To evaluate changes in tumor neoantigens during immune checkpoint blockade, Anagnostou, Smith, and colleagues performed whole-exome sequencing of pretreatment and post-progression tumor samples from patients with non–small cell lung cancer who developed resistance following treatment with anti–PD-1 or anti–PD-1/anti–CTLA-4. Loss of a subset of candidate mutation-associated neoantigens (MANA) was associated with the emergence of acquired resistance and occurred via elimination of neoantigen-harboring tumor subclones or chromosomal deletion of truncal mutations. Peptides encoded by the eliminated MANAs induced clonal expansion of neoantigen-specific T cells, indicative of functional immune responsiveness, and loss of these MANAs correlated with reduced T-cell receptor clonality. These findings suggest that immune editing of tumor neoantigens may promote acquired resistance to immune checkpoint inhibitors. For details, please see the article by Anagnostou, Smith,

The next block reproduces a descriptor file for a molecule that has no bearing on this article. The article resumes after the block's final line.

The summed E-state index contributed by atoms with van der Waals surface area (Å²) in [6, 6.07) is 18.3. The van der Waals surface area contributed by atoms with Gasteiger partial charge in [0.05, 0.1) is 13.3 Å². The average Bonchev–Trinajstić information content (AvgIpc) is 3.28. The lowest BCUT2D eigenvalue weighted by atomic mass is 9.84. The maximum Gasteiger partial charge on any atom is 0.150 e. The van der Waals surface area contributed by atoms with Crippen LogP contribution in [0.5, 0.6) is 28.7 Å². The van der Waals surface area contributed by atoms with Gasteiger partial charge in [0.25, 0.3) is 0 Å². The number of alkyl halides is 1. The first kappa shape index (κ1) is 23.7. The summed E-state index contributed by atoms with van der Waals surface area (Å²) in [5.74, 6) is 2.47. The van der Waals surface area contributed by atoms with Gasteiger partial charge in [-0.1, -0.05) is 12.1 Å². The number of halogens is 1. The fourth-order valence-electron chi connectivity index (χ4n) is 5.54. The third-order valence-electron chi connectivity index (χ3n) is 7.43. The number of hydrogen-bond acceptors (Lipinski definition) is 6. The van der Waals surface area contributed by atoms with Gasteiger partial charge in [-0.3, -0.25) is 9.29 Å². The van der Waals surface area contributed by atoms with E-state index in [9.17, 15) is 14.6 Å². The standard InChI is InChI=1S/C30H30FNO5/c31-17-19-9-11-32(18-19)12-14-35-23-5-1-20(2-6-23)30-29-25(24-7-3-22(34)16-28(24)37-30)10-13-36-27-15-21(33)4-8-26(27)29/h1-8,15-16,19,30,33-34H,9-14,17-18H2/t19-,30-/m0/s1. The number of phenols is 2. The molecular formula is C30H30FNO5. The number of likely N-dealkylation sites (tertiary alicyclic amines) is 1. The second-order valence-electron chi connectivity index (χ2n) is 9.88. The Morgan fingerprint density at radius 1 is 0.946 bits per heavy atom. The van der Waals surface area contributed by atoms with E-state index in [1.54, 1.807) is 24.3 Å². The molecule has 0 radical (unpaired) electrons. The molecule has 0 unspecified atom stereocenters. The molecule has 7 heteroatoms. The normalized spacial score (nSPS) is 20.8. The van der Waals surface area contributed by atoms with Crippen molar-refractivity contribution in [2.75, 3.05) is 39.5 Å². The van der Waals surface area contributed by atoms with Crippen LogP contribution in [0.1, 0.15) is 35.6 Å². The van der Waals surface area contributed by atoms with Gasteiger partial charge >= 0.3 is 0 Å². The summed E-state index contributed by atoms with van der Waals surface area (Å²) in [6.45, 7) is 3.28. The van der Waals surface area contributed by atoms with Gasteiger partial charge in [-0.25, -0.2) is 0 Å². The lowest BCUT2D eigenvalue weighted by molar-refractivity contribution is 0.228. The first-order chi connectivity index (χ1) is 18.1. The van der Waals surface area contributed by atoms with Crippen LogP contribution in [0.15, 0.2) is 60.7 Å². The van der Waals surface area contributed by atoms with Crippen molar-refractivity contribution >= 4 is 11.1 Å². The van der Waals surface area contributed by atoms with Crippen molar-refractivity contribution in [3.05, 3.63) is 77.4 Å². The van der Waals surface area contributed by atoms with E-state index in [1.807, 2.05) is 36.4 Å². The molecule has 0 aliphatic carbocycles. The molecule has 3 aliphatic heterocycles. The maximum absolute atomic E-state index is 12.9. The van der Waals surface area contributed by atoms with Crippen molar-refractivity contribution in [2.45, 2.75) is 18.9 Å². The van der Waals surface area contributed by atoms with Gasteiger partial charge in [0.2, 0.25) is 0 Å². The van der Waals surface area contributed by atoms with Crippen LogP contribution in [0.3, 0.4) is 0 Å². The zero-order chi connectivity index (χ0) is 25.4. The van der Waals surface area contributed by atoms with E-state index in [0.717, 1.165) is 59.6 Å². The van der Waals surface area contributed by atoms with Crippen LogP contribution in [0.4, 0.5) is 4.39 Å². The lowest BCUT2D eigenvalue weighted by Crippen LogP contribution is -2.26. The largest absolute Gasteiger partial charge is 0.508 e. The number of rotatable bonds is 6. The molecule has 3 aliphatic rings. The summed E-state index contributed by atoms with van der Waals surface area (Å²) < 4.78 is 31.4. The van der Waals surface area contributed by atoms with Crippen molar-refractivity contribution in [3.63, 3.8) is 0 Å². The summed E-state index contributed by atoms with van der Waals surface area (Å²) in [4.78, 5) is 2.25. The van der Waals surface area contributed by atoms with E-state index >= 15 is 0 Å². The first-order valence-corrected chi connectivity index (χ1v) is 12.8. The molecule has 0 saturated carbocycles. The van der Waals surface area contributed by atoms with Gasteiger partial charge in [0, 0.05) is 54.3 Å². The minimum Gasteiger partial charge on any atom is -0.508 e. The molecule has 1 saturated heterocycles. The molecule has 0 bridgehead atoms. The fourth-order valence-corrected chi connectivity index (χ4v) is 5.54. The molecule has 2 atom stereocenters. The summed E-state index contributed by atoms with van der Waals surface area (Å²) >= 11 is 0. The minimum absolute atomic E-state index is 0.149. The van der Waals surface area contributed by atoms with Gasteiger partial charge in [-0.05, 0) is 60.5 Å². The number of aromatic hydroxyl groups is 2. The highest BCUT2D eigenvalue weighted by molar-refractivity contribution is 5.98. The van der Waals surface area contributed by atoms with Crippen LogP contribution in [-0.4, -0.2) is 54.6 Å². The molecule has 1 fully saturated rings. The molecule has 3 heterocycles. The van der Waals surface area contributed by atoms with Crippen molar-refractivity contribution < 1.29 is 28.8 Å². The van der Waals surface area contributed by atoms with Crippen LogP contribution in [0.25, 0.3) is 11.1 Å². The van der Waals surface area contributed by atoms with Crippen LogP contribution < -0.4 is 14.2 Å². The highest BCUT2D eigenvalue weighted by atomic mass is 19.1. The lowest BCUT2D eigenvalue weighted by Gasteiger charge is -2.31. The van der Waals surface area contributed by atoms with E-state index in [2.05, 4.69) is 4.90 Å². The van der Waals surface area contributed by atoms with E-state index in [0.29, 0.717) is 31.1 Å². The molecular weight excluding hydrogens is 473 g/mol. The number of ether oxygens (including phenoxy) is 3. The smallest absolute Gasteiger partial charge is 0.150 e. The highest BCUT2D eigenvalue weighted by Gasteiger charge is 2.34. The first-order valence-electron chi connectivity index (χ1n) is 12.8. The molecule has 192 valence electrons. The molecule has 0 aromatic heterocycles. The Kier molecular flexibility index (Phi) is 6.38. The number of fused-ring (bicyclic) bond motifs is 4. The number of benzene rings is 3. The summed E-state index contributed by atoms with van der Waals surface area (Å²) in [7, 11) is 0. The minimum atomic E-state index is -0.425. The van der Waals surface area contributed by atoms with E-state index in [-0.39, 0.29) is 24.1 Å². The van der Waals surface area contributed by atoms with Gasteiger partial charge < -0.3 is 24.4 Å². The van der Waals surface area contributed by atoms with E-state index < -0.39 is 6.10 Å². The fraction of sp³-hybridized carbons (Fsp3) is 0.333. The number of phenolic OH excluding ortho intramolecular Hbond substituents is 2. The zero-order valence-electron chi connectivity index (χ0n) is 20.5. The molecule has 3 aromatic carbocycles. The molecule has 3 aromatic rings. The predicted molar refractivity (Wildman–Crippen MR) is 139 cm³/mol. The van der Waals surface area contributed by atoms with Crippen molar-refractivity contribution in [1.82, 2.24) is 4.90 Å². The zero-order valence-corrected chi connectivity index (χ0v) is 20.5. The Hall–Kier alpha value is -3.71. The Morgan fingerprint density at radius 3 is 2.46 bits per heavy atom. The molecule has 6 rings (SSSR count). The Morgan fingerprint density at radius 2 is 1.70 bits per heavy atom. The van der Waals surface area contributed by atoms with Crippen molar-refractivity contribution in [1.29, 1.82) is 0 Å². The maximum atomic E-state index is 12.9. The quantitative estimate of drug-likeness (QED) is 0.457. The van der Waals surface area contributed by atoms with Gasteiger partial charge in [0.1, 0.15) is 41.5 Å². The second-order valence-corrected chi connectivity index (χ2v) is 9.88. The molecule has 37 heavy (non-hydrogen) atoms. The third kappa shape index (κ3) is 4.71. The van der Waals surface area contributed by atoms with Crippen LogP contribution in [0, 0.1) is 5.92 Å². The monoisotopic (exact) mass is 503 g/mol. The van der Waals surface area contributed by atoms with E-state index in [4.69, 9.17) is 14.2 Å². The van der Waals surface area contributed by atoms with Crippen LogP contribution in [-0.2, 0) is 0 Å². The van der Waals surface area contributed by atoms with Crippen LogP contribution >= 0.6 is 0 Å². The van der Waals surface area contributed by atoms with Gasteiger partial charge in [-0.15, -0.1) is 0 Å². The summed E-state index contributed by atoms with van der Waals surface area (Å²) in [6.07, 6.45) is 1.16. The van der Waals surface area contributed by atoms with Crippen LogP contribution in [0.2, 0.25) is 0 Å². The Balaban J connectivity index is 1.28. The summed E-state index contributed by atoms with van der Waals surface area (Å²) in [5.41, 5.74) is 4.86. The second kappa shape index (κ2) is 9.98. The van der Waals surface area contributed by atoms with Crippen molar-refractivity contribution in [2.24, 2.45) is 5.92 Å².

and colleagues on page 264.